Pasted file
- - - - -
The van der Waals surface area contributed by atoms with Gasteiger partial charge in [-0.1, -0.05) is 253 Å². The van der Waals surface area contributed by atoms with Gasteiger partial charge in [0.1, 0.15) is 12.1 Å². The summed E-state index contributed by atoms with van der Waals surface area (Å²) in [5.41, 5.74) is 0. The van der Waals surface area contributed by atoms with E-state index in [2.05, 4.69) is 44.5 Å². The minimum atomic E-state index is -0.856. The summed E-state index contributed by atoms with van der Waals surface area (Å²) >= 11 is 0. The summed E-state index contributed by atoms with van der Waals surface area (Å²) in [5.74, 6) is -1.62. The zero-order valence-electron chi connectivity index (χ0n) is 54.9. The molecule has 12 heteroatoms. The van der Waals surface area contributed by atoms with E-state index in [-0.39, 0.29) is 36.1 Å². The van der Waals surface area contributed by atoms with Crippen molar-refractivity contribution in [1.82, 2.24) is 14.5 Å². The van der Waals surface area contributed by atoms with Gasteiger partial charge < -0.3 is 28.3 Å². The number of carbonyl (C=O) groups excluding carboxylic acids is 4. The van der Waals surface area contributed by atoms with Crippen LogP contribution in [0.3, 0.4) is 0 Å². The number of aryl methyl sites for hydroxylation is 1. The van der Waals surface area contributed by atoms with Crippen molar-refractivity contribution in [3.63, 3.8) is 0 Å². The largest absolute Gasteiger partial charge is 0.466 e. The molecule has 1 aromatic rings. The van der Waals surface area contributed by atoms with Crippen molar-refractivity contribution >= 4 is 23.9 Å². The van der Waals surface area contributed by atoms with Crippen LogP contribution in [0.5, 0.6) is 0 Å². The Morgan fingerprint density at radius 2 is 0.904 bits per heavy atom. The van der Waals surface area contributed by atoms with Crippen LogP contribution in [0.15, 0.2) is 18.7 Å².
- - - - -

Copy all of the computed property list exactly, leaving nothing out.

The van der Waals surface area contributed by atoms with Gasteiger partial charge in [-0.1, -0.05) is 253 Å². The van der Waals surface area contributed by atoms with Gasteiger partial charge in [0.1, 0.15) is 12.1 Å². The summed E-state index contributed by atoms with van der Waals surface area (Å²) in [5.41, 5.74) is 0. The van der Waals surface area contributed by atoms with E-state index in [2.05, 4.69) is 44.5 Å². The minimum atomic E-state index is -0.856. The summed E-state index contributed by atoms with van der Waals surface area (Å²) >= 11 is 0. The summed E-state index contributed by atoms with van der Waals surface area (Å²) in [5.74, 6) is -1.62. The zero-order valence-electron chi connectivity index (χ0n) is 54.9. The molecule has 12 heteroatoms. The van der Waals surface area contributed by atoms with E-state index in [-0.39, 0.29) is 36.1 Å². The van der Waals surface area contributed by atoms with Crippen molar-refractivity contribution in [1.82, 2.24) is 14.5 Å². The van der Waals surface area contributed by atoms with Gasteiger partial charge < -0.3 is 28.3 Å². The number of carbonyl (C=O) groups excluding carboxylic acids is 4. The van der Waals surface area contributed by atoms with Crippen LogP contribution in [0.3, 0.4) is 0 Å². The number of aryl methyl sites for hydroxylation is 1. The van der Waals surface area contributed by atoms with Crippen molar-refractivity contribution in [3.63, 3.8) is 0 Å². The largest absolute Gasteiger partial charge is 0.466 e. The molecule has 1 aromatic rings. The van der Waals surface area contributed by atoms with Crippen molar-refractivity contribution >= 4 is 23.9 Å². The van der Waals surface area contributed by atoms with Crippen LogP contribution in [0.5, 0.6) is 0 Å². The Morgan fingerprint density at radius 2 is 0.904 bits per heavy atom. The van der Waals surface area contributed by atoms with Crippen LogP contribution in [0.15, 0.2) is 18.7 Å².